Chibembe, sometime in the late 1970's
My first writing assignment, the first to give me a fair wobble of stress and publishing angst, was an essay about my day, or about something from my daily days. It was a school assignment, back in the days when my mother home-schooled us via correspondence course. We agreed that I would write about a game drive. That was a typical thing we did, game drives. I remember the drive in sharp detail - that riverine road between Chibembe and Nsefu lodges. Scratchy tawny plains in between. We saw seven rhinos that day, including two calves. I didn't want to write the story about our game drive. I had an uneasy feeling about doing something so important as setting pen to paper and making words and a story about something so mundane as a game drive, and one in which no leopards were to be seen. Just boring old rhino. I think I overcame the problem by dictating the story to my mother and she wrote it down. I was suspicious of authorship, even at six years old.
Mfuwe Lodge, South Luangwa, circa 1982.
Mom wakes us early to look at the two male rhinos fighting. Locked in a struggle, in the middle of the sloshy, muddy lagoon. They try to circle one another at the pace of glaciers melting. They make strange noises I haven't heard rhinos make before. Its a Sight. A Gargantuan Battle, says one of the grown ups. They are there so long we eventually get bored of looking and go back to throwing wild mangoes at the monkeys.
On the Baobab road, circa 1983
A rhino has been poached. In the National Park and everything, so brazen. Its horns have been hacked out of its skull. Really there is no better use for the word. Hacked. I peer into the cavity of the vulture-shit-streaked hull. Inside, there are maggots. Many swarming, teeming, writhing maggots. Phil Berry, proper in his khakhi knee-highs, counts the number of maggot species. More than 11 different kinds of maggots in that rhino's belly.
On the Chinzombo road, mid 1980's
Patrick was always up for a wrestle or a wrangle, whether with a Land Rover wheel or a black-necked spitting cobra. Preferably an encounter that involved some kind of injury. I don't know if these moments helped him to be more successful with women than he would have otherwise been, but the arm-in-a-sling look was big with him. Naturally he was delighted to hear that a rhino calf had been spotted on the Chinzombo road. Ropes and lassoing and loading it onto the back of the vehicle and maybe a somersault in the air off its back, rodeo style. I wonder what happened to that baby rhino. Perhaps it got to the Frankfurt Zoo.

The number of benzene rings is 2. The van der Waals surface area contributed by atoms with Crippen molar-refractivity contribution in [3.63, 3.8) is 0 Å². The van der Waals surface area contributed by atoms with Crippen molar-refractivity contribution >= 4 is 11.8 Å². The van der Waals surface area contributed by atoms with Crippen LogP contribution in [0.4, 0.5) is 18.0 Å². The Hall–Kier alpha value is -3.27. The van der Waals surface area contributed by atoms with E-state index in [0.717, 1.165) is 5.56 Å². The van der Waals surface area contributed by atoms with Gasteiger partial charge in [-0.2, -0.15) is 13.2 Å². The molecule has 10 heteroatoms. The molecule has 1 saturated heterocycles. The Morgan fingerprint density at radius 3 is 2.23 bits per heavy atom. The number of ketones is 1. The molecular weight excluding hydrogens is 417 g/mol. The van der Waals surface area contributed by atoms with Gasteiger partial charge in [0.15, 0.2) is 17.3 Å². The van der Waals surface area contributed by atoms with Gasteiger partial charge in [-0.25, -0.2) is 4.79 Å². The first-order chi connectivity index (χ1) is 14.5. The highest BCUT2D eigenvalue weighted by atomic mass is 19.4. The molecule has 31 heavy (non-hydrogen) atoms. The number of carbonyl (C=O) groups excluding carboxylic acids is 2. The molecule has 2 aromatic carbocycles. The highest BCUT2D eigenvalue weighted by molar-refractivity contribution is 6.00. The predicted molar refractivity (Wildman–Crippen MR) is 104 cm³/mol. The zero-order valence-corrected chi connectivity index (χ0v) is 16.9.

The Breakfast Table, mid 1980's
They are starting a thing called Save the Rhino Trust. My grandfather is asking us kids for catchy slogans. They will be making T shirts. They will be going on patrol and stuff, to try to catch poachers, but they also need to do something called Creating Awareness. Spreading the Message. So that other people who don't have rhinos on their back doorstep will care about the rhinos getting poached. Chantal suggests "My Horn is My Dilemma". She has to explain it to me. Even at nine years old I know that this slogan is not going to cut it.
The Wildlife offices, circa 1986
My mom and dad and David and Judy and Derek and Bev Joubert are making a documentary together. Its all arty and stylish Peter Beardish, but its about hunting and wildlife and human's fascination with killing animals. They ask permission to photograph the skulls at the Wildlife Offices. Piles and piles pf elephant and rhino skulls, picked up On Patrol. There's a photo of me sitting on the step of that piled high room of skulls. My face is sad.
A half-term break, circa 1987
Debbie swears she sees a rhino in the half light, that gloaming time when were are driving fast to get home and not really game viewing anymore and the combretum bushes obscure everything on the side of the road. We reverse to look but no-one else sees anything. I, for one, think she must have been mistaken. You never see rhino here any more.
It happened so quickly. Really, before anyone could really mobilize properly or come up with a decent slogan. That was in the South Luangwa National Park, where they no longer exist. In less than a decade. It is happening in South Africa right now as we speak. It really doesn't take long. I, for one, will really miss them. But no-one has time to care.